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Youth parliamentarian creates opportunities for young entrepreneurs

Published:Sunday | October 18, 2020 | 12:14 AMDavid Salmon - Contributor
Dahlia Richards
Dahlia Richards

For Tavoy Barrett, the charming 20-year-old from St Thomas, facilitating opportunities for innovative and creative youth has always been a passion. Serving as a youth parliamentarian for this year has provided him with the platform to achieve this mission, as he successfully planned the National Youth Parliament’s first Surrey County Business Mentorship Programme.

This initiative aims to equip budding young entrepreneurs with the skills and confidence to launch and expand their fledgling enterprises. It achieves this objective by pairing entrepreneurs with established mentors who specialise in similar sectors of interest. Throughout the programme’s duration, participants attended a series of online workshops exploring topics essential for new business owners. This proved to be a great opportunity for nascent entrepreneurs due to many persons seeking additional sources of income during the COVID-19 pandemic.

Barrett told The Sunday Gleaner that the idea for the programme came from observing the experiences of his friends starting their own business.

“I have friends who have directly started businesses and I have seen at first hand how the lack of knowledge can affect the overall start-up period, so understanding that there are certain processes that have to be followed is important and sometimes it is best to learn from persons who have done it before. That is what led me to suggest the idea,” he said.

Seeing the merit of his proposal, several fellow youth parliamentarians, including Marleen Campbell and Rodrick Chance, coalesced around his vision. Hosting these workshops was key to providing entrepreneurs with the tools and map to navigate the hazardous labyrinth of the start-up phase.

Major Workshops

Barrett explained, “We have had three major workshops. One of our workshops was social media marketing for entrepreneurs. That gave people an understanding of different software, tools and best practices for marketing their business online. The other two workshops focused on personal branding and productivity tools for young entrepreneurs. The personal branding workshop focused on them being able to sell the business, product or service they are offering and especially themselves to potential customers and clients.”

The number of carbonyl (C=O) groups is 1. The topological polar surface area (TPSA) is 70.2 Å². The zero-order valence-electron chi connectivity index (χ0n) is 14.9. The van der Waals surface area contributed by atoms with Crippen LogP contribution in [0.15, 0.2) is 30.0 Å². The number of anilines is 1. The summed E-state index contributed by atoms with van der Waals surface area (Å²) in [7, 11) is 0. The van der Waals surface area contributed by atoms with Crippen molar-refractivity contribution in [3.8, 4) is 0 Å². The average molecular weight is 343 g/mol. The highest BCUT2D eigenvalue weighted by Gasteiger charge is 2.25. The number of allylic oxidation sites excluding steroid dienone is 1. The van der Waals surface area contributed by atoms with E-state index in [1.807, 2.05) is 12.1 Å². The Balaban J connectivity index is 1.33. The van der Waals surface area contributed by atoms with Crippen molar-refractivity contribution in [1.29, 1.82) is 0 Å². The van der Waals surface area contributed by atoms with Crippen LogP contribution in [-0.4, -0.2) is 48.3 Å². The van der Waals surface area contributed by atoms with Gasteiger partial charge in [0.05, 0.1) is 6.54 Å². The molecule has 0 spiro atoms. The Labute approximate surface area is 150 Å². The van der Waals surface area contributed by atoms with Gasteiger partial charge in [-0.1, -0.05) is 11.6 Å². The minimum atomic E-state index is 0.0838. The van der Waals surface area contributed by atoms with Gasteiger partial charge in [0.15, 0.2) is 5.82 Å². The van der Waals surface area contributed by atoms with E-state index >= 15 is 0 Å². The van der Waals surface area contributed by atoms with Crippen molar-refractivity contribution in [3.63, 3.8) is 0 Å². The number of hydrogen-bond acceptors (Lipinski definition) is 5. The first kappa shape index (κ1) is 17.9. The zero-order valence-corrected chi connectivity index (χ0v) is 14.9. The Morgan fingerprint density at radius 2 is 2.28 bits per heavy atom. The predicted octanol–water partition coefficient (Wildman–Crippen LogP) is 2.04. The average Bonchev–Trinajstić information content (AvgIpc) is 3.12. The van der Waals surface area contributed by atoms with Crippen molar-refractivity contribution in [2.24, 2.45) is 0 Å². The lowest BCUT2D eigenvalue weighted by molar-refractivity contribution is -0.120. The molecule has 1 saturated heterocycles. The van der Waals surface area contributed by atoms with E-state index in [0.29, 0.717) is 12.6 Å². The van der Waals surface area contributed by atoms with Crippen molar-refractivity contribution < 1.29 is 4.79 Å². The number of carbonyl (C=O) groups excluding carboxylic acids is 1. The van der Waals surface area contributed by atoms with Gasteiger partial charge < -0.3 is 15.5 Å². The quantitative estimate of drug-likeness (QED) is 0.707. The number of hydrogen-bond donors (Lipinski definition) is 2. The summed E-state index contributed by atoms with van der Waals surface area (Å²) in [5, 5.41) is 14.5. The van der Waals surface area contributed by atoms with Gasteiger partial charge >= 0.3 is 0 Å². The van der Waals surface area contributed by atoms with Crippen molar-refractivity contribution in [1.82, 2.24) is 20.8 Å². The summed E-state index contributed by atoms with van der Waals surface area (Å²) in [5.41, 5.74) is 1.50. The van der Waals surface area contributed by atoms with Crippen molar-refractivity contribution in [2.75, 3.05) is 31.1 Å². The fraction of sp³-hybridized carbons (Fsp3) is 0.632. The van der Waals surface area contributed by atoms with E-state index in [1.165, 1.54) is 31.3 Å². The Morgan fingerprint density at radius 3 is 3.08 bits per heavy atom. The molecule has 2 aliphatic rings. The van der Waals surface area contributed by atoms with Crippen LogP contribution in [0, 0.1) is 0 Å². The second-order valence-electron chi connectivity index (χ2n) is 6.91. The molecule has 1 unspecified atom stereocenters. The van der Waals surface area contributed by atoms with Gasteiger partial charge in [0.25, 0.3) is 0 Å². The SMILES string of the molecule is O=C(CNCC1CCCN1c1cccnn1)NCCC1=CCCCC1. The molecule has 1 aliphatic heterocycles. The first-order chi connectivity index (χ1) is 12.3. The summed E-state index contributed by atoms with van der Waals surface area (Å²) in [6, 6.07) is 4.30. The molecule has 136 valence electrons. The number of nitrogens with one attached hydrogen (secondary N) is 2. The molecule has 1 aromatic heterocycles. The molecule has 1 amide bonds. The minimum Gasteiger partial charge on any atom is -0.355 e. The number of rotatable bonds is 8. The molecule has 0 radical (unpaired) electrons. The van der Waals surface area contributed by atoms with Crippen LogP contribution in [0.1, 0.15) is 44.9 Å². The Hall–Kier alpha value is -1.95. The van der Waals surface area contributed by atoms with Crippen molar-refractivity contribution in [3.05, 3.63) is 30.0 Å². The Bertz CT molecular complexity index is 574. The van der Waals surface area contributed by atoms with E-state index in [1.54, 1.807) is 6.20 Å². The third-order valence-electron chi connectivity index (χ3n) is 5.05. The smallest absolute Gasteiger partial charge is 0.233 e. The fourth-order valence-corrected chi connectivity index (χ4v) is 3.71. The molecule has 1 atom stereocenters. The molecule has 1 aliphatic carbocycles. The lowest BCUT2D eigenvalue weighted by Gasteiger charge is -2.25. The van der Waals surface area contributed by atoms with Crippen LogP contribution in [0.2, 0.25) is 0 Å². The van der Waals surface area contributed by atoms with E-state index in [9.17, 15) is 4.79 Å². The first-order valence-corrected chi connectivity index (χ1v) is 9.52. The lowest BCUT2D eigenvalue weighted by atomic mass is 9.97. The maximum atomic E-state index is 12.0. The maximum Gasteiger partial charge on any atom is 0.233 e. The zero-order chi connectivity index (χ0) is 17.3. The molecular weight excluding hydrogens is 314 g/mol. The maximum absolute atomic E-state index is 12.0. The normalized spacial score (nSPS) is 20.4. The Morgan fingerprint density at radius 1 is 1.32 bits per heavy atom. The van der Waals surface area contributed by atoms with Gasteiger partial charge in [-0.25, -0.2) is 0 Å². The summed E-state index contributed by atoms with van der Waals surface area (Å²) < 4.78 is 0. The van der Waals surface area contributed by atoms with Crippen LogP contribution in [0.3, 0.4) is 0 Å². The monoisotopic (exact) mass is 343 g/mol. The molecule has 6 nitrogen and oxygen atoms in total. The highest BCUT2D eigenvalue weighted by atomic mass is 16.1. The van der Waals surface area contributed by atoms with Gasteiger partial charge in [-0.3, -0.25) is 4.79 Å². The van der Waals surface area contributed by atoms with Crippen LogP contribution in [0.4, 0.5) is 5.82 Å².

He highlighted that time management and balance were very important for young entrepreneurs, as many of them are students. Therefore, it is not surprising that the productivity session proved to be the most popular seminar among participants. This session examined an often-forgotten aspect of the start-up phase – the registration process itself.

Barrett expounded, “The third workshop focused heavily on the foundational aspect of things so it gave participants ideas on how to actually complete the business registration process. There was also a presentation on pitching your company, done by D’Andre Frazer, CEO of Billodex.”

Several participants expressed that having Frazer as a mentor was god sent.

For Dahlia Richards, being paired with Frazer was an unforgettable experience.

“It was great and he taught me a lot of things. He was very receptive to me and my ideas and he gave me his time, a lot of advice and even lessons and homework,” she chuckled, “every time we got on a call, I had to take notes.”

Richards’ most rewarding experience was gaining the knowledge to write a business plan and attract investors. Armed with her optimism, positive brand and now her registration certificate from the Companies Office of Jamaica, the young businesswoman is ready to expand her company, Stunner Revolutionary Services, to tackle new prospects in this ever-changing world.

This is just one of several success stories.

With a magnetic smile, Barrett added, “Through the programme we have impacted 20 persons from varying industries with different ideas at different stages of the business life cycle. Some persons would have just had an idea; other persons would have had a basic thing going on and were looking to upscale; and then you have some persons who would have been interested in getting their idea fermented and ready to go.”

Going forward, the next step of the programme is to have the participants pitch their ideas.

He articulated, “So now the final lap of the project is for persons to put together a pitch deck and then make a presentation using that to explain what is the problem they are solving, the project or service they will be offering and a basic overview of the industry or space they are in. This would be of great value to participants because now it gives them an idea of how to prepare for pitches in the near future when they might be looking to raise funds.”